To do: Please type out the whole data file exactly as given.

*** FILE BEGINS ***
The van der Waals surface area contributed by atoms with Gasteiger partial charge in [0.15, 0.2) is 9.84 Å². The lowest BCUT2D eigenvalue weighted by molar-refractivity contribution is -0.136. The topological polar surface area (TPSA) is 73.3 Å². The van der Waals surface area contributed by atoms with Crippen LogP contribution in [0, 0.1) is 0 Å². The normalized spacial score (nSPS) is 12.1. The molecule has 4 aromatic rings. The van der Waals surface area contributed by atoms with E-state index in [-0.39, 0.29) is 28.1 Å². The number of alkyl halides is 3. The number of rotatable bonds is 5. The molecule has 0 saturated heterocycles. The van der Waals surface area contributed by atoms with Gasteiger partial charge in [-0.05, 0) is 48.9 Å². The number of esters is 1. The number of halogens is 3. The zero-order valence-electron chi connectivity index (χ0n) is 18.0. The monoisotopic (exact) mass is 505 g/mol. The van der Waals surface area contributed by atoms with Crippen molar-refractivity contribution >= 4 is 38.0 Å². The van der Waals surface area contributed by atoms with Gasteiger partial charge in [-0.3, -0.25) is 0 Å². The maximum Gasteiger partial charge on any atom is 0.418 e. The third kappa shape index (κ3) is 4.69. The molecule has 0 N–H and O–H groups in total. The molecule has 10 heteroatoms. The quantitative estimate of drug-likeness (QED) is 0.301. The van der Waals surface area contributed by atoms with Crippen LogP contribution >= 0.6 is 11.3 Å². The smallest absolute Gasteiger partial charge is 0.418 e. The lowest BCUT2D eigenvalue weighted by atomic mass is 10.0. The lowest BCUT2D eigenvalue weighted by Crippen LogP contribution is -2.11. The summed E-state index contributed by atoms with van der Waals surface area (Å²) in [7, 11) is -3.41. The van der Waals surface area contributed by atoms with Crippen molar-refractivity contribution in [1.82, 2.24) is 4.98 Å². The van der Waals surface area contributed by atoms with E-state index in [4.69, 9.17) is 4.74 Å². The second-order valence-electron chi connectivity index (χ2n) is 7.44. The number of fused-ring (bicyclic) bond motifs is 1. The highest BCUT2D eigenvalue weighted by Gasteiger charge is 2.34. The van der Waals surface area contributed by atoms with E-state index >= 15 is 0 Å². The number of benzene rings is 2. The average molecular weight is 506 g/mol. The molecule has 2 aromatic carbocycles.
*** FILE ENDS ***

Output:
The van der Waals surface area contributed by atoms with Gasteiger partial charge in [0.15, 0.2) is 9.84 Å². The lowest BCUT2D eigenvalue weighted by molar-refractivity contribution is -0.136. The topological polar surface area (TPSA) is 73.3 Å². The van der Waals surface area contributed by atoms with Crippen LogP contribution in [0, 0.1) is 0 Å². The normalized spacial score (nSPS) is 12.1. The molecule has 4 aromatic rings. The van der Waals surface area contributed by atoms with E-state index in [-0.39, 0.29) is 28.1 Å². The number of alkyl halides is 3. The number of rotatable bonds is 5. The molecule has 0 saturated heterocycles. The van der Waals surface area contributed by atoms with Gasteiger partial charge in [-0.05, 0) is 48.9 Å². The number of esters is 1. The number of halogens is 3. The zero-order valence-electron chi connectivity index (χ0n) is 18.0. The monoisotopic (exact) mass is 505 g/mol. The van der Waals surface area contributed by atoms with Crippen molar-refractivity contribution >= 4 is 38.0 Å². The van der Waals surface area contributed by atoms with Gasteiger partial charge in [-0.3, -0.25) is 0 Å². The maximum Gasteiger partial charge on any atom is 0.418 e. The third kappa shape index (κ3) is 4.69. The molecule has 0 N–H and O–H groups in total. The molecule has 10 heteroatoms. The quantitative estimate of drug-likeness (QED) is 0.301. The van der Waals surface area contributed by atoms with Crippen LogP contribution >= 0.6 is 11.3 Å². The smallest absolute Gasteiger partial charge is 0.418 e. The lowest BCUT2D eigenvalue weighted by atomic mass is 10.0. The lowest BCUT2D eigenvalue weighted by Crippen LogP contribution is -2.11. The summed E-state index contributed by atoms with van der Waals surface area (Å²) in [7, 11) is -3.41. The van der Waals surface area contributed by atoms with Crippen molar-refractivity contribution in [1.82, 2.24) is 4.98 Å². The van der Waals surface area contributed by atoms with E-state index in [4.69, 9.17) is 4.74 Å². The second-order valence-electron chi connectivity index (χ2n) is 7.44. The number of fused-ring (bicyclic) bond motifs is 1. The highest BCUT2D eigenvalue weighted by Gasteiger charge is 2.34. The van der Waals surface area contributed by atoms with E-state index >= 15 is 0 Å². The number of benzene rings is 2. The average molecular weight is 506 g/mol. The molecule has 2 aromatic carbocycles.